These three images, two of which show gardens constructed from internal organs, the third a somewhat vitriolic response to the Coronation, with its Buckingham Palace state room occupied by a digestive system*, are among the earliest known works in the Robert Holcombe archive. The backgrounds appear to have been sourced from Stoddard’s Portfolio, a collection of photographs of “famous scenes, cities and paintings prepared under the supervision of the distinguished lecturer and traveller, John L. Stoddard” and published in a mass market edition by The Werner Company of Chicago and London in 1893. The foreground material is drawn from a variety of medical and surgical publications, mainly 1930s and 40s editions of works containing etchings and illustrations produced much earlier. A fascination with internal forms and the ways these could be mapped onto and made to disrupt generic landscape conventions would remain a key thread in Holcombe’s output over the next three decades.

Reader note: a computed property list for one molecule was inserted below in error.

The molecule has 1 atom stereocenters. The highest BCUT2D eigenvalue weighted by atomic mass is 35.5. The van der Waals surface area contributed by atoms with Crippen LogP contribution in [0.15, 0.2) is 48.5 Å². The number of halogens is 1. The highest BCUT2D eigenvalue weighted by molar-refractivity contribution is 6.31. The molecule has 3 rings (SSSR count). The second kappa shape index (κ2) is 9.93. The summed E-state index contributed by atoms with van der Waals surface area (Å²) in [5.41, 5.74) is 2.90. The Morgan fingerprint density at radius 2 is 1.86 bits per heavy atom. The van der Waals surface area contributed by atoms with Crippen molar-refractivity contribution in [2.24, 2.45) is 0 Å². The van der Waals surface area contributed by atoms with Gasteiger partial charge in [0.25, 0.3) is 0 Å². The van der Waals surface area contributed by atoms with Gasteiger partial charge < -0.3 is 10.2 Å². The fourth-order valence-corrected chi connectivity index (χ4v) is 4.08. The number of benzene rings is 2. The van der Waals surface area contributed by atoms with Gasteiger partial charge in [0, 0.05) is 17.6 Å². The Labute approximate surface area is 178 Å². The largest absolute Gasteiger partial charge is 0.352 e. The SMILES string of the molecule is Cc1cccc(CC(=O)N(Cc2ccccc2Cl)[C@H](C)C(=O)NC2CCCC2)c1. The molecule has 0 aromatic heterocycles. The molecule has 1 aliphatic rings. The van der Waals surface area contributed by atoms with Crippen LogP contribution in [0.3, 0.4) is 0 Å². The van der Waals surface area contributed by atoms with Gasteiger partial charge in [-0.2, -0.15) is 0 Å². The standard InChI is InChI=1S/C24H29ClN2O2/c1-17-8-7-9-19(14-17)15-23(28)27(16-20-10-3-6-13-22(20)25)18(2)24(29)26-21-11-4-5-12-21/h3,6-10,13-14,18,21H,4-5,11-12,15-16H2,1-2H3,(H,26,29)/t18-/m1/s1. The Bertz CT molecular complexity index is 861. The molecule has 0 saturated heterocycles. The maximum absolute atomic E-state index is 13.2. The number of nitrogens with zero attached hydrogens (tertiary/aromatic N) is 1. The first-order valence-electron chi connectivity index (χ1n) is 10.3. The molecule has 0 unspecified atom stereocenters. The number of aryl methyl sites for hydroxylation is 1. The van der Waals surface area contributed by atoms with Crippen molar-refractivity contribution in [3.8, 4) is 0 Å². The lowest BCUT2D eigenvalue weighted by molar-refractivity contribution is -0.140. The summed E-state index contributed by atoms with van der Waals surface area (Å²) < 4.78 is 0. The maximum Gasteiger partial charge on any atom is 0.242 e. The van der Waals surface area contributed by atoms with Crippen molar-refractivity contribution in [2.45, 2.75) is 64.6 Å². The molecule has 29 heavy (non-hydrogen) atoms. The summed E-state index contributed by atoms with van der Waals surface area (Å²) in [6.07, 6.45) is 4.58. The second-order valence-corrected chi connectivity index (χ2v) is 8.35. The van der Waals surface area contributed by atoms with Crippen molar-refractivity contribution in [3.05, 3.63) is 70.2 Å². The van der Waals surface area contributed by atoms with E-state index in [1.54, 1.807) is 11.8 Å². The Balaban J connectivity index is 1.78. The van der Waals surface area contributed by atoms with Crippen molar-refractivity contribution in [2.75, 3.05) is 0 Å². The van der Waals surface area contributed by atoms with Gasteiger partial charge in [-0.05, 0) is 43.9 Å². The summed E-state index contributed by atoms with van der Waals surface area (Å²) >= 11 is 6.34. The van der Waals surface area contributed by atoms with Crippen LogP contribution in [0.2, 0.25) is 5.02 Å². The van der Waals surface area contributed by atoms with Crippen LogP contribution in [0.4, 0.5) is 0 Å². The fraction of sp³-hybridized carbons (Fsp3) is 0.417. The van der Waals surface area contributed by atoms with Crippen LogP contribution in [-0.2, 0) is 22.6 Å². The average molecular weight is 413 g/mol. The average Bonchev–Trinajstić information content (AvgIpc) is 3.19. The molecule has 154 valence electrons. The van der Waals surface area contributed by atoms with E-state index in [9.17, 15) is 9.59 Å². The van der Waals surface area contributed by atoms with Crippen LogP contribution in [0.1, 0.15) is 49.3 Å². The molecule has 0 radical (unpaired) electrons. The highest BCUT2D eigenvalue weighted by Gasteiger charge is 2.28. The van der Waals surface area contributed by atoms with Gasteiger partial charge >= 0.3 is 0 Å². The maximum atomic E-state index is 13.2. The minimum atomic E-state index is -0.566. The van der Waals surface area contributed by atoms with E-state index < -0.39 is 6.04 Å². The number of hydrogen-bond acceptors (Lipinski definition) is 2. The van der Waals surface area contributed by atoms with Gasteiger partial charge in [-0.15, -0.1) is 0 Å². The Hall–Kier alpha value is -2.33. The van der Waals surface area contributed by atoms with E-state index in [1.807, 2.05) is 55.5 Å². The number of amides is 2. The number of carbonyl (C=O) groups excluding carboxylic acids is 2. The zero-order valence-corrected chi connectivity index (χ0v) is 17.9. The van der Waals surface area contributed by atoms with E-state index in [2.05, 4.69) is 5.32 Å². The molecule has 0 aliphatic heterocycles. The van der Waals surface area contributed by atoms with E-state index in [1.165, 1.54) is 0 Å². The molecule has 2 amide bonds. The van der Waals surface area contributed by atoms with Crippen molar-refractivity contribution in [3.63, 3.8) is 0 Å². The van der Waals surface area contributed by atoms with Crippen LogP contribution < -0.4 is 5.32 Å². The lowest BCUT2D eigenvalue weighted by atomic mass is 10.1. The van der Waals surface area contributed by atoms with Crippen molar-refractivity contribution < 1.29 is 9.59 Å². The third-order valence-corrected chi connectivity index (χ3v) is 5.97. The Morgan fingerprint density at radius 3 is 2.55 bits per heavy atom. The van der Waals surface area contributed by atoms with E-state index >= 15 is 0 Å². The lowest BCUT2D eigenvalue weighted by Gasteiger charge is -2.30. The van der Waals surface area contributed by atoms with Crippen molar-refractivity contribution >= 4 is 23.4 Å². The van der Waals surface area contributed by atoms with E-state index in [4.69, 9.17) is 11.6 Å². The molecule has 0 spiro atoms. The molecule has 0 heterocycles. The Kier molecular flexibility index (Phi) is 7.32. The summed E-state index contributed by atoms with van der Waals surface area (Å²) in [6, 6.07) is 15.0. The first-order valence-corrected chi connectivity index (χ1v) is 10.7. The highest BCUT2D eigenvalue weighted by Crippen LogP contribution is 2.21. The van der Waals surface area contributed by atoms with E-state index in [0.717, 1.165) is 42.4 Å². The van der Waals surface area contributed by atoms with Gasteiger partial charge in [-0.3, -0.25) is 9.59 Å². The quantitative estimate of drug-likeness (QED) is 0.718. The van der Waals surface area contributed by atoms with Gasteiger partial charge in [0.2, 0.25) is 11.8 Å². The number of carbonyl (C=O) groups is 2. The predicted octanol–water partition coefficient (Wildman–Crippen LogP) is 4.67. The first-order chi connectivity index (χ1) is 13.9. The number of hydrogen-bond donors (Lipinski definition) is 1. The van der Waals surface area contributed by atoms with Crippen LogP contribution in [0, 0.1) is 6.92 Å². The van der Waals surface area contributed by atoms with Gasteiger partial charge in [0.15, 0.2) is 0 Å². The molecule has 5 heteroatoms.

* “If the State or Nation is a body, as many insist, then the place where all its wealth and produce ends up after the other organs have done their work should not be considered the head, as is commonly suggested, but the arse…” [Unpublished letter from Robert Holcombe to Cy Albertine, August 1962]